March 28, 2002
FOX Introduces Descriptive Narration on Five Series
The Media Access Group at WGBH Provides Description Services
Boston, MA. Beginning April 1, 2002, the FOX Broadcasting Company will premiere video description on five of its most popular series — THE BERNIE MAC SHOW, BOSTON PUBLIC, MAGIC SCHOOL BUS, MALCOLM IN THE MIDDLE and THE SIMPSONS. — Video description, developed in 1990 by WGBH, Boston's public broadcaster, makes television more accessible to the nation's 12 million viewers who are blind or visually impaired.
The Media Access Group at WGBH is providing description services for each of these FOX series. Funding for the description is provided by FOX Broadcasting Company and the US Department of Education.
THE BERNIE MAC SHOW: Airing Wednesday nights 9:00-9:30 PM ET/PT on FOX, this daring, new half-hour comedy, the recipient of a 2001 Peabody Award for broadcast excellence, is inspired by the real-life of stand-up comedian Bernie Mac — a family man with unique views on parenting.
BOSTON PUBLIC: Airing Monday nights 8:00-9:00 PM ET/PT on FOX, this thought-provoking, hour-long drama from creator/writer/producer David E. Kelley (ALLY MCBEAL, THE PRACTICE) goes inside Winslow High, an urban high school outside of Boston where Principal Steven Harper spends his days putting out fires, defending his faculty and keeping things going.
MAGIC SCHOOL BUS: In this animated, kids science series, Ms. Frizzle and her students ride the magic, transformable school bus to experience how things work from the inside out. Each trip provides young viewers with fascinating, behind-the-scenes adventures in the name of science. Check local FOX listings for broadcast schedule.
MALCOLM IN THE MIDDLE: Airing Sunday nights 8:30-9:00 PM ET/PT, this popular and inventive comedy, which won the 2000 Peabody Award, tells the story of a middle-class family with four squabbling brothers, as seen through the eyes of Malcolm — a "normal" kid with a genius IQ.
THE SIMPSONS: Now in its 13th hit season, this animated sitcom, created by Matt Groening follows the colorful everyday lives of the Simpson family — Homer, Marge, Bart, Lisa and baby Maggie — and other residents of Springfield. Airs Sunday nights 8:00-8:30 PM ET/PT.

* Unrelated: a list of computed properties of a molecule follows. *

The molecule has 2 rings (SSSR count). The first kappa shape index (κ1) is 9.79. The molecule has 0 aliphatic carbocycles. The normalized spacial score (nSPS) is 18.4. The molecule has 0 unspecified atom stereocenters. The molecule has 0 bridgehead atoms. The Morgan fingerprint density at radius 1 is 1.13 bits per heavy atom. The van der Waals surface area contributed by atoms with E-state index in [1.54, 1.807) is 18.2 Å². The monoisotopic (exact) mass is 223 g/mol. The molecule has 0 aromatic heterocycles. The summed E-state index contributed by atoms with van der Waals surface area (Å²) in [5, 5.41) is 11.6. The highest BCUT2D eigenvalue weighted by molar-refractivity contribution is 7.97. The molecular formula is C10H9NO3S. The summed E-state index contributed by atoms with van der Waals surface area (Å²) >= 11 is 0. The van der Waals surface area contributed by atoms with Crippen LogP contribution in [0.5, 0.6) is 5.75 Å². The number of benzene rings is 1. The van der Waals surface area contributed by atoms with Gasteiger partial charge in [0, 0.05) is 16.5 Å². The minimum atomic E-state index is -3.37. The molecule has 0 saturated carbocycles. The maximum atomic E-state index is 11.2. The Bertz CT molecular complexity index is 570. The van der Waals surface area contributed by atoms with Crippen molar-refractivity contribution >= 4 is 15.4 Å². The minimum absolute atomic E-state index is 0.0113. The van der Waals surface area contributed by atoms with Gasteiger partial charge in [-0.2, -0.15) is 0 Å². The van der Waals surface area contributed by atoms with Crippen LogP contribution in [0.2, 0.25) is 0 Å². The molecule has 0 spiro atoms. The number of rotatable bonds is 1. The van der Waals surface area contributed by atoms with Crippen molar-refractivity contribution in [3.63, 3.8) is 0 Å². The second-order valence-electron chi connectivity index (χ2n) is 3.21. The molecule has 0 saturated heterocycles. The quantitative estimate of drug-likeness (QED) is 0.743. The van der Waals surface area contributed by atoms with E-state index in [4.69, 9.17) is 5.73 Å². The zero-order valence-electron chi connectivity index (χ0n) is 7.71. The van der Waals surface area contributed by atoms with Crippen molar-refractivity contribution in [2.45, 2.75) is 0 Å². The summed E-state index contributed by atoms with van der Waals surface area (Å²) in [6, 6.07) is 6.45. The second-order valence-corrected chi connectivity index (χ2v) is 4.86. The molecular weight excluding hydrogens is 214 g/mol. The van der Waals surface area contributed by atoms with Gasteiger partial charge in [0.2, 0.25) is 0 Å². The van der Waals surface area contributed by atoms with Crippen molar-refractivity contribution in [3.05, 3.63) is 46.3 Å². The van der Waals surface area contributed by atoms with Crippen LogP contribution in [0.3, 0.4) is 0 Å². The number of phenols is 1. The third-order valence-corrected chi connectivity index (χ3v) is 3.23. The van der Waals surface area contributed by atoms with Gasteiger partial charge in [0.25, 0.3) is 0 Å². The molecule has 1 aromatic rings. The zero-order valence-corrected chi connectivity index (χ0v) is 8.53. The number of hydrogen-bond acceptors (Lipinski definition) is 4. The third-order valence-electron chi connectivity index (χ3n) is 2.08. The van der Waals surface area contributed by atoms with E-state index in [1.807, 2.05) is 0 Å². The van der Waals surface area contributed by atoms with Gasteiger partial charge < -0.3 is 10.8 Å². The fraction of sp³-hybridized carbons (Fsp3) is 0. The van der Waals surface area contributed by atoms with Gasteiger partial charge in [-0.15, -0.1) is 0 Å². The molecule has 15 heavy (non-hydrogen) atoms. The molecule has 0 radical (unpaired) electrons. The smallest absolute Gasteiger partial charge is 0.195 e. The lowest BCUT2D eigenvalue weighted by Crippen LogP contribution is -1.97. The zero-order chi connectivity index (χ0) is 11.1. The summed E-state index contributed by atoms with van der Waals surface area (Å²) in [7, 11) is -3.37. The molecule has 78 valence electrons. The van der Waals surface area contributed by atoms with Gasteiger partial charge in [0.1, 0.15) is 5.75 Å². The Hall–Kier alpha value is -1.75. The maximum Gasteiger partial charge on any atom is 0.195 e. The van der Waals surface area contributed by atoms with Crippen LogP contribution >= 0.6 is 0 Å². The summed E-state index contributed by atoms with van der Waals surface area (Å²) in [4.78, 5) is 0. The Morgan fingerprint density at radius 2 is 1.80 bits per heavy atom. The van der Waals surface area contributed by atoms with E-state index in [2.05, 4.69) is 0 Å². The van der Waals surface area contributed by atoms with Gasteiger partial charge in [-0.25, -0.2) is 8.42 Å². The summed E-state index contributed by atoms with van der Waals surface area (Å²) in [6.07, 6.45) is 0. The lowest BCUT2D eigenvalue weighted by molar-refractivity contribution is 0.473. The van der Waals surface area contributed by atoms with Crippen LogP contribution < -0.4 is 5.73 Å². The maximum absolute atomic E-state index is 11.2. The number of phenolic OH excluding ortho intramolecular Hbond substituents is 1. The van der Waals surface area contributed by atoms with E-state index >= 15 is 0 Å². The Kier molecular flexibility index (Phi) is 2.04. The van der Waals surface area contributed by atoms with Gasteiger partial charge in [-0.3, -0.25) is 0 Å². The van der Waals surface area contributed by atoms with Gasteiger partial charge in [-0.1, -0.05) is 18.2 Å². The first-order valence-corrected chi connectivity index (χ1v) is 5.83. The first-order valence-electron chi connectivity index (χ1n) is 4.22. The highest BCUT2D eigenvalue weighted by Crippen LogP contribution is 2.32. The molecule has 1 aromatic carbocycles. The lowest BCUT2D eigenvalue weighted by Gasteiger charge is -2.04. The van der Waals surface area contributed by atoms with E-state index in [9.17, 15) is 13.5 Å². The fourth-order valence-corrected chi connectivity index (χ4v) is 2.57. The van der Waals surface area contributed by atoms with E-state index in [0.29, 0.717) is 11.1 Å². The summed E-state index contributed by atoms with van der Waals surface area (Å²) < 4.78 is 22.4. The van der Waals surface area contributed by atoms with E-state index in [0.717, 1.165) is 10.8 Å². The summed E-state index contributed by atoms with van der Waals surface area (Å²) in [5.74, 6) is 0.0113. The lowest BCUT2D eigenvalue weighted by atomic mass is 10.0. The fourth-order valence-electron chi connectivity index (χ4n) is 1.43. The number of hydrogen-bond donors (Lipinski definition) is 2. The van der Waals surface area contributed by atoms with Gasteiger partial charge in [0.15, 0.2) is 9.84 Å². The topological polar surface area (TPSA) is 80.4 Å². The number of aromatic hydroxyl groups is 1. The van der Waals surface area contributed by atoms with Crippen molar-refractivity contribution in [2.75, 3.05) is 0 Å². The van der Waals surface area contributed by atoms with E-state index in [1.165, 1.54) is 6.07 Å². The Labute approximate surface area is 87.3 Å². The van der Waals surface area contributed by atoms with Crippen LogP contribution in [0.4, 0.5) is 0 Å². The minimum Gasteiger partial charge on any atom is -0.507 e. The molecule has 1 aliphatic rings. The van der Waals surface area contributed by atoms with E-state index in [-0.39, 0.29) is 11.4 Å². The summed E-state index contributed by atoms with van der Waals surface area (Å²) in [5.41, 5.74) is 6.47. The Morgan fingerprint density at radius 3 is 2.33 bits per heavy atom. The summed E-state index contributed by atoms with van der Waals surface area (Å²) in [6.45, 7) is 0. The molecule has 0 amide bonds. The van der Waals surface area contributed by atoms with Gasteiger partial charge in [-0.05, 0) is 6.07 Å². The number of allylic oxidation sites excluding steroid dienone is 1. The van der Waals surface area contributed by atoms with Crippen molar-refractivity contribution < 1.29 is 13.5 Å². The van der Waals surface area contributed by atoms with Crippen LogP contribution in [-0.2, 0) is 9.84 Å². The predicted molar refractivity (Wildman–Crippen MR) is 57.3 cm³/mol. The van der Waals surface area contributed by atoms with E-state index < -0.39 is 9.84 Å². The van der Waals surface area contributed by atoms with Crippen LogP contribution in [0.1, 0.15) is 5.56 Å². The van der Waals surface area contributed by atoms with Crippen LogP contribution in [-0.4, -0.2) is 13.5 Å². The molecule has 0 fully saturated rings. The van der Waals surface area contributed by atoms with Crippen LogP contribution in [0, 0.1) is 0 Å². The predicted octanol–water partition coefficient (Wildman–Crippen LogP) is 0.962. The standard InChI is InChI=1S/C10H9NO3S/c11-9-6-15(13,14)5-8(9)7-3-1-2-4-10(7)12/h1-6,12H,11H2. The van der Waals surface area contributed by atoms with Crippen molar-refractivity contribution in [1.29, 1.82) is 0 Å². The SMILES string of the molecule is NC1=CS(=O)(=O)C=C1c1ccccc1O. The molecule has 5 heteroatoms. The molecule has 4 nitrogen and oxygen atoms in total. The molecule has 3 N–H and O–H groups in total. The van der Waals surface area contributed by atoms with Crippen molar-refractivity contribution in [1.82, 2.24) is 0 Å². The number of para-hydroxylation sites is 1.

Descriptive Video Service® (DVS®) provides descriptive narration of key visual elements — making television programs, feature films, home videos and other visual media accessible to people who are blind or visually impaired. Key visual elements are those that viewers who are visually impaired would ordinarily miss, such as actions, costumes, gestures, facial expressions, scene changes and on-screen text. Inserted within the natural pauses in dialogue, audio descriptions of important visual details help to engage these viewers with the story.
Viewers can access description on their stereo-equipped televisions or VCRs through the Second Audio Program or SAP channel. Stand-alone SAP receivers also are available (these can be used with or without a television; a list of vendors can be found at http://dvs.wgbh.org). Most TVs and VCRs purchased since 1992 are equipped with the SAP feature. To hear the narrated visual descriptions through a stereo TV or VCR, simply activate its SAP feature.
In addition to these FOX series, the Media Access Group at WGBH provides video description on a wide variety of programs broadcast on PBS, as well as on selected programs on CBS and Nickelodeon, and numerous films on the Turner Classic Movies cable network. First-run feature films (A BEAUTIFUL MIND, E.T. THE EXTRA-TERRESTRIAL, PANIC ROOM, SPIDER-MAN) are made accessible via closed captioning and description technologies WGBH developed for theaters, and which are now installed across the U.S. and Canada. For a complete list of described programs and films, visit http://access.wgbh.org or call the toll-free DVS information line at 800-333-1203.
The Media Access Group at WGBH is a non-profit service with offices in Boston, Los Angeles, and New York. The Group includes Descriptive Video Service® (DVS®), which has made television, film and video more enjoyable to audiences who are blind or visually impaired since 1990, and The Caption Center — the world's first captioning agency — which has made audiovisual media accessible to audiences who are deaf or hard-of-hearing since 1972. The third branch of the Media Access Group, the CPB/WGBH National Center for Accessible Media, is a research, development and advocacy entity that works to make existing and emerging technologies accessible to all audiences. Members of the Group's collective staff represent the leading resources and experts in their fields. For more information about access services, visit the Media Access Group Web site http://access.wgbh.org or call 617-300-3600 (voice and TTY).
About WGBHWGBH Boston is America's preeminent public broadcasting producer. More than one-third of PBS's prime-time lineup and companion Web content as well as many public radio favorites are produced by WGBH. Its best-known productions include NOVA, Frontline, American Experience, Antiques Roadshow, ExxonMobil Masterpiece Theatre, This Old House, Arthur, and Zoom on PBS and The World and Sound & Spirit on public radio. WGBH also is a pioneer in educational multimedia and in technologies and services that make media accessible to people with disabilities. Since its establishment in 1951, WGBH has been recognized with hundreds of honors, including Emmys, Peabodys, duPont-Columbia Awards-- even two Oscars. For more information visit http://www.wgbh.org.
ContactMary Watkins, Media Access Group at WGBH